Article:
Show is warm and well-intentioned at its core, and does deliver a good amount of poignance and feels, when it leans into this aspect of its personality.
At the same time, Show also has a melodramatic side, and while it is relevant to the story, and therefore necessary for Show to give it time in the spotlight, I do feel like Show goes a bit ham with it, especially in its late stretch.
That said, Show manages to end on a poignant, feel-good, thought-provoking note, despite some treacly tendencies, which is a solid accomplishment on its own.
Your mileage is likely to vary, given Show’s mixed reputation. (Hopefully, this review will help you figure out whether this one’s for you.)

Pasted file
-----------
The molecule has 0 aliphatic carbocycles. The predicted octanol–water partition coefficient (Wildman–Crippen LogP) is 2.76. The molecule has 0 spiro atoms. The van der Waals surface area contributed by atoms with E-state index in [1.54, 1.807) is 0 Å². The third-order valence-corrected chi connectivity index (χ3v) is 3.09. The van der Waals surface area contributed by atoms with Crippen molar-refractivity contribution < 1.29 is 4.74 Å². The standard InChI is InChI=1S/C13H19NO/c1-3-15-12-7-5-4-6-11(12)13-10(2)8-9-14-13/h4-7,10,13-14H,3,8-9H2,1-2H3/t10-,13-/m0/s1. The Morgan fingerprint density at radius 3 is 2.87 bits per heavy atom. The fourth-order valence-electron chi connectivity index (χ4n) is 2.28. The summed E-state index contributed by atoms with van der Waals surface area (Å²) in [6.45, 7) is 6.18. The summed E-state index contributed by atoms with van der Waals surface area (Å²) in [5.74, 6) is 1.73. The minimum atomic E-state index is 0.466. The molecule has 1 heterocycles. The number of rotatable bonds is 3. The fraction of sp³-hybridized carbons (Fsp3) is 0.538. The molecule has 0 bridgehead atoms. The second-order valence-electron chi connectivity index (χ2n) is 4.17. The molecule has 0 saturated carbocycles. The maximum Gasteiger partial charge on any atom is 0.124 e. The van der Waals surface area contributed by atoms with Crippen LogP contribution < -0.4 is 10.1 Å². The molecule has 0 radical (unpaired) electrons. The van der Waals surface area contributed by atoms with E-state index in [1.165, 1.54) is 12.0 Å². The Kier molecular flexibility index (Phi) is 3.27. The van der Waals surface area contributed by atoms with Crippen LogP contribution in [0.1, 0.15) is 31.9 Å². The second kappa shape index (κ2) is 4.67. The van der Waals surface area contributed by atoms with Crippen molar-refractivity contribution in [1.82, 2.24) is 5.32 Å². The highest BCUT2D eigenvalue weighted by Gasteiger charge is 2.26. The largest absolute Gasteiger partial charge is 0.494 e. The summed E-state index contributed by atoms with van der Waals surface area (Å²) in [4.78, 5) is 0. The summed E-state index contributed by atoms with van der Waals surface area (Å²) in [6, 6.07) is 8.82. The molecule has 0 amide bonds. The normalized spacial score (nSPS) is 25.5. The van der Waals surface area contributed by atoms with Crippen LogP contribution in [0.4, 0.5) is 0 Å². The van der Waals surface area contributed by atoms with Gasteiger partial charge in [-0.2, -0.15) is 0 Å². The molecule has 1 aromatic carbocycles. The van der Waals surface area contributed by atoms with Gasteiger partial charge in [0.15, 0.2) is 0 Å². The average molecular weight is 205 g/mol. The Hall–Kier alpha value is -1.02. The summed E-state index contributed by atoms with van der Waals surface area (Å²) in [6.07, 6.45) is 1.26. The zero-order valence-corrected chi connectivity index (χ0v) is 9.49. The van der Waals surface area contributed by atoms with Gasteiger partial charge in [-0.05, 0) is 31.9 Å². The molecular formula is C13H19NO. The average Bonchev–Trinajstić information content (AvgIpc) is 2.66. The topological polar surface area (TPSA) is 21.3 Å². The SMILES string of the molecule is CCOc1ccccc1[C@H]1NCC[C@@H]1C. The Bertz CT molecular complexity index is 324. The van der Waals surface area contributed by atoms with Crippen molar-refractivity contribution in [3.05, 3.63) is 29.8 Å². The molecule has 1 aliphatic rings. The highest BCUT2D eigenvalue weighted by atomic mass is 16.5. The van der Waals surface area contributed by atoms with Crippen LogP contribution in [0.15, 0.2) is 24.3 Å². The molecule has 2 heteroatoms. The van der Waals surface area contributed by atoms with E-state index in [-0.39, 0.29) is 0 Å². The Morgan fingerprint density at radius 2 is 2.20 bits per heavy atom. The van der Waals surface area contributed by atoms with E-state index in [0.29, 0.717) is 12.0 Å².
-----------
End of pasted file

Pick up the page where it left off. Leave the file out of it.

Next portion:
Nostalgic, fresh, and so full of feels, Twenty-Five, Twenty-One is the show that I didn’t know I needed, in my life.
The writing is thoughtful and tender, and combined with great casting and excellent delivery, our characters pop with so much life and heart, their relationships feel so raw and real, and their journeys feel so familiar and relatable, that I couldn’t get enough of it all.
To top it all off, the music is pitch perfect and excellently applied, making the already great feels land with extra oomph and amplification.
Some lens adjustments are necessary (and so important!) – which I’ll talk more about shortly.
This show isn’t for everyone. It’s more thematic exploration than straightforward story, and for that reason, I feel it is divisive. Some people like this one a lot, while others think it’s terrible.
If you’re open to exploring uglier themes around the human condition, and don’t mind a narrative that asks more questions than it answers, this could work for you.
If, on the other hand, you’re more interested in the telling of a story, and its characters’ journeys, and how those are meaningful, this might not be your thing – because that doesn’t appear to be where Show’s interest lies.